Monday, 25 October 2010

Logos size XXL

In the previous post I discussed the inclusion of the logos of sponsors and supporters in promotional materials. Something that is asked and given in return without giving it any special thought and which usually results in a footer full of tiny logos unable to serve the interests of those involved, namely the visibility they seek among consumers.

This time the issue is exactly the opposite. In the beginning of the month, The Art Newspaper published an article called
Ads of Sighs, informing of a protest of Venice in Peril, The British Committee for the Preservation of Venice, against the huge billboards covering many monuments and other public buildings in that city. The people undersigning the protest, which may be read here and is directed to the Italian Minister of Culture, are almost all directors of large international museums. Not only do they raise the issue of aesthetics, but also those of ethics and legality.

We read in the article of The Art Newspaper that, in accordance with the 1924 Convention between the Italian state and the city council, public buildings are “to be shown without objects that in any way might damage its beauty and majesty, mask its virtues, paintings and other characteristics of its history and art”. In some cases, it may be allowed to affix ads in heritage listed buildings as long as they “do not damage the appearance, decorum and public enjoyment of the said building or area”.

Images taken from the blog Museum Strategy

The local authorities complain for the lack of funding and stand by their decision, claiming that without the support of the large brands it wouldn´t be possible to undertake the conservation and restoration of buildings and monuments. In an article in the Guardian we read that a spokesman for the mayor said that “Venice, which is obliged to maintain these precious monuments, is forced to adopt this system”.

What is intriguing is that the sums made available by the sponsors / advertisers are relatively low. We read in the article of The Art Newspaper that they pay €40,000 a month (less than the price of two ads in a daily newspaper) for three years. And even though, it hasn´t been possible yet to raise the whole sum of €2,8 million necessary for the conservation of the buildings.

So, is Venice really obliged to allow for these ads in return? And is the final result the one the brands involved are wishing for? The controversy has intensified since it has been authorized to lit the ads by night.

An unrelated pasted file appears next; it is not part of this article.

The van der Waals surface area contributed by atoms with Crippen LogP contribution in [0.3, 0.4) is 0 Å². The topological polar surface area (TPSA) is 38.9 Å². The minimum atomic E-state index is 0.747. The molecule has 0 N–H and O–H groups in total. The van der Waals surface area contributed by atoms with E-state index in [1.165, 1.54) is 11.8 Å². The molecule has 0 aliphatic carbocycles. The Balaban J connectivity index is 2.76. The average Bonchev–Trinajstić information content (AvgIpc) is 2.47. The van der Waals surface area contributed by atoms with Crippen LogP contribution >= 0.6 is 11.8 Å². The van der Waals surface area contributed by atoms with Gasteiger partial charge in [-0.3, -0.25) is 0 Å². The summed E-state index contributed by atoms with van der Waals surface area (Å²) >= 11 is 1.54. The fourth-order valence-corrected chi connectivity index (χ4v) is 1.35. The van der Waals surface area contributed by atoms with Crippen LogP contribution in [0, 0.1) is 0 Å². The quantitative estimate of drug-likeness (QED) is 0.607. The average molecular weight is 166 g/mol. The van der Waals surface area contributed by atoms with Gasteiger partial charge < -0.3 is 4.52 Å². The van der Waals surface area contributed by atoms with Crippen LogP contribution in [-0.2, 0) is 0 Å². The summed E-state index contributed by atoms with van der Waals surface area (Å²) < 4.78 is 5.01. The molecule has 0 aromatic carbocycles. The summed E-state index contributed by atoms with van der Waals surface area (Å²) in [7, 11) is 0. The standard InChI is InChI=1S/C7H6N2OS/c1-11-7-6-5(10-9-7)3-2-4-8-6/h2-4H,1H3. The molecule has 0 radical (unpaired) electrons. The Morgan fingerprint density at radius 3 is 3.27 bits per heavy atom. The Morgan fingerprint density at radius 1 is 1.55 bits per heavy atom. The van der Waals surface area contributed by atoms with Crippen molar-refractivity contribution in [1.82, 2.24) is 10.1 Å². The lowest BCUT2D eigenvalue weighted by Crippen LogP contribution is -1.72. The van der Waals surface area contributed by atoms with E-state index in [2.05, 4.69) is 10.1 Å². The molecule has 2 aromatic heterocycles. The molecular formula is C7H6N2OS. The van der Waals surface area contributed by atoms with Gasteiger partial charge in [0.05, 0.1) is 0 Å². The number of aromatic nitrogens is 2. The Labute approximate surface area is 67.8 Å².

Last year, and regarding the Sisley ad covering the Bridge of Sighs and the Palazzo Ducale, the
Museum Strategy blog published a post entitled Sponsorship debate: Venice´s “The Bridge of Sisleyand launched a survey among its readers: Is the Sisley advertising campaign in Venice: a) an unwanted eyesore which is ruining the city’s cultural beauty; or b) a clever sponsorship project which can facilitate much-needed renovations? More than a year later, 58,8% of the people who took part in the survey have given the campaign a negative mark, choosing a). In that same post we can read some of the opinions expressed on online forms, as well as comments to the post. Although some admit that the state of the buildings and monuments is equally heart-breaking, the big majority express feelings of distaste and irritation towards the city authorities and the brands alike. More than once we read statements like “I´ll never buy from them again”.

Let´s imagine that, instead of the huge ads, they had printed an image of the buildings under restoration. And that in a corner they had placed, discreet but visible and legible, the logo of the brand that is funding the works. Let´s imagine they had printed that same logo on the entrance tickets. The same with the catalogues, guidebooks, leaflets and, why not, exhibit labels. Let´s imagine space had been given to the sponsor for creating special events for its customers. Let´s imagine that during the press conference the sponsor had been seated next to the municipal authorities and the monument director, and that they had publicly thanked him for his support. Would it have been acceptable to give these things in return, guaranteeing visibility among the consumers for the brand´s involvement in the conservation and restoration of the building and for the expression of gratitude on behalf of those responsible for it? Would the objectives of both parties have been reached?

Sponsorship is not the necessity to advertise a specific product. It´s the wish to communicate to consumers the adoption of certain principles, to demonstrate social responsibility. The way Sisley, Coca-Cola and now Bulgari are shouting their involvement in the preservation of Venice monuments (the way other brands have done it in other cities) might become a boomerang. As for those responsible for the monuments, they needn´t have 'prostituted' in such a way, they should rather have looked for other ways of expressing their gratitude. They exist.

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